Thursday, July 30, 2009

Michael Kimball on NPR's All Things Considered


Madeleine Brand's interview with Michael Kimball about his project Michael Kimball Writes Your Life Story (on a postcard) aired today on NPR's All Things Considered. It's been great this year to see the attention Michael's work has been getting.

Tuesday, July 21, 2009

Pre-Order: Baby Leg by Brian Evenson from Tyrant Books


Only 400 copies, signed and bloody, at $30, this won't last long. Here's the slip:


In the fall of 2009, The New York Tyrant launches its book arm TYRANT BOOKS with Baby Leg, a limited edition novella by Brian Evenson. Each copy of this collectible will be signed and numbered. Brian will also be dipping his writing hands in blood or some bloodlike substance, handling and fingerprinting the covers to make each copy truly unique.

About Baby Leg
Imagine having recurring nightmares of a woman who has one normal leg and one baby leg, and then waking up to wonder if today will be the day when they—whoever “they” are—find you and kill you. Unless you’re missing the point. Maybe “they” already have “you” and the world is a great deal more grotesque than you could ever imagine. Film noir collides with virtual worlds in this dark and strange novella that only Brian Evenson could have written. Illustrated by Eric Hanson.

Review from Blake Butler
Via a series of sparely rendered dream loops, each wormed so deep into the other that it is no longer safe to say which might be which, Baby Leg extends the already wide mind-belt of Brian Evenson’s terror parade another mile, and well beyond. Those familiar with the Evensonian memory fractals, his freak-noir theaters, and his fetish for leagues of amputees, will find herein not only another puzzle box to nuzzle in its reader’s memory long after the book is closed, but as well enough blood and fearlight and paranoia to make Kafka or Hitchcock seem a foundling. "Who am I?" our narrator, Kraus asks, among Baby Leg’s endless questionings, its barrage. "Where am I?" “What is it?” “And now?” Thereafter, through the magicked wrath of Evenson’s dream speaking, from each of these questions birth more questions, and more questions, on and on, creating around the reader a glassy lockbox much like the one we find, we think, our Kraus, poor thing, inside.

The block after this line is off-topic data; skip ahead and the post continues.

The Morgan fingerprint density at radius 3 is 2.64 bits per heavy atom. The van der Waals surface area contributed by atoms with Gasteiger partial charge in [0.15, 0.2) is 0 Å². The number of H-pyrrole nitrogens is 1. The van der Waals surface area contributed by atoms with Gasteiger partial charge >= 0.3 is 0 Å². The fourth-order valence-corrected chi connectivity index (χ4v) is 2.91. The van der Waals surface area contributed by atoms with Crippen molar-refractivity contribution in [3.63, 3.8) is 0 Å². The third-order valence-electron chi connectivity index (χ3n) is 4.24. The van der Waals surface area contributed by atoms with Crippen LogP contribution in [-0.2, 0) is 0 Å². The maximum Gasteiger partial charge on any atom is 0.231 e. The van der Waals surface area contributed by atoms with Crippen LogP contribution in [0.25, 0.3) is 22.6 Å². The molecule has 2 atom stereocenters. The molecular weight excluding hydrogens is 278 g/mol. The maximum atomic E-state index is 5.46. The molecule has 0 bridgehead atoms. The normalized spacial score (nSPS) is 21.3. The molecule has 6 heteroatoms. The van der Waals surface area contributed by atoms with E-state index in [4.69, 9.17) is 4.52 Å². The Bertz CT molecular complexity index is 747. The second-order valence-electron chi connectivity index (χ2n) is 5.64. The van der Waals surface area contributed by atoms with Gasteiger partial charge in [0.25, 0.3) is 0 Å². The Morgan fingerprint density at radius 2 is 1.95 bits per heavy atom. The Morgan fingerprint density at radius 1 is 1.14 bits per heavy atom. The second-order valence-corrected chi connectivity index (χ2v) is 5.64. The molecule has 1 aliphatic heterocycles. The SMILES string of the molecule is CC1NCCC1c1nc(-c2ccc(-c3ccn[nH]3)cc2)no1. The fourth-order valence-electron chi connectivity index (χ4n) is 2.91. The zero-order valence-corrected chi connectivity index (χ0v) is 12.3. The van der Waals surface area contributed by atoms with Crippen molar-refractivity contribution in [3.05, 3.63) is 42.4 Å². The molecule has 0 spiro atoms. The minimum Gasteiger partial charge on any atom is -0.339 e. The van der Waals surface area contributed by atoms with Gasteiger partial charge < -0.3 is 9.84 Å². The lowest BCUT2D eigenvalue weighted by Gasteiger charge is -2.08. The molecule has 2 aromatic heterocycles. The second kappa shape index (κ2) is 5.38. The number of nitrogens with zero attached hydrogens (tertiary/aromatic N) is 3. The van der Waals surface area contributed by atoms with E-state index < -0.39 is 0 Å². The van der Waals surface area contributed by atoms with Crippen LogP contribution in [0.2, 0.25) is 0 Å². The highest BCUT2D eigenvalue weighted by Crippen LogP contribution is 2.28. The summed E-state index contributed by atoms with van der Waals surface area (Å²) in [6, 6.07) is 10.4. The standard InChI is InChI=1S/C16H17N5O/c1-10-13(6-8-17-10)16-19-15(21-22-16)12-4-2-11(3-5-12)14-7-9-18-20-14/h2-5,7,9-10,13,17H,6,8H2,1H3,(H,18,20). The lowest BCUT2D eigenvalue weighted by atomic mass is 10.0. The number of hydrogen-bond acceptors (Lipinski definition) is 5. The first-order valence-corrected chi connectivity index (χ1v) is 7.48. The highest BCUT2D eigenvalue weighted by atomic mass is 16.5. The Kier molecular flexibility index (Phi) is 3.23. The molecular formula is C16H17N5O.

First Paragraph
Night after night, Kraus dreamt of a woman with a normal leg and a baby leg. In the dream, she clomped about on her adult-sized knee and the baby leg, wielding an axe, lurching. He kept watching her pass, yawing with each step. He would hear her first, the thud of the knee and the soft slap of the baby foot, and then see her come by, slow and off-kilter, the sound of her slowly fading. He couldn't move, not even his eyes. He had to lie there, listening to his own breathing, until he heard her coming back. She kept coming and going, until finally, shaken, he managed to wake up.

Dalkey Archive Summer Sale

It's on.

5 books for $35
10 books for $65
20 books for $120

Prices include shipping.
This is going to cost me a lot of money.

Friday, July 17, 2009

Michael Kimball interviewed on NPR's All Things Considered



Michael Kimball was interviewed for NPR's All Things Considered about Michael Kimball Writes Your Life Story (on a postcard). It's great to see Kimball getting such good attention, for this project and in general. Latest word is that it will air next week.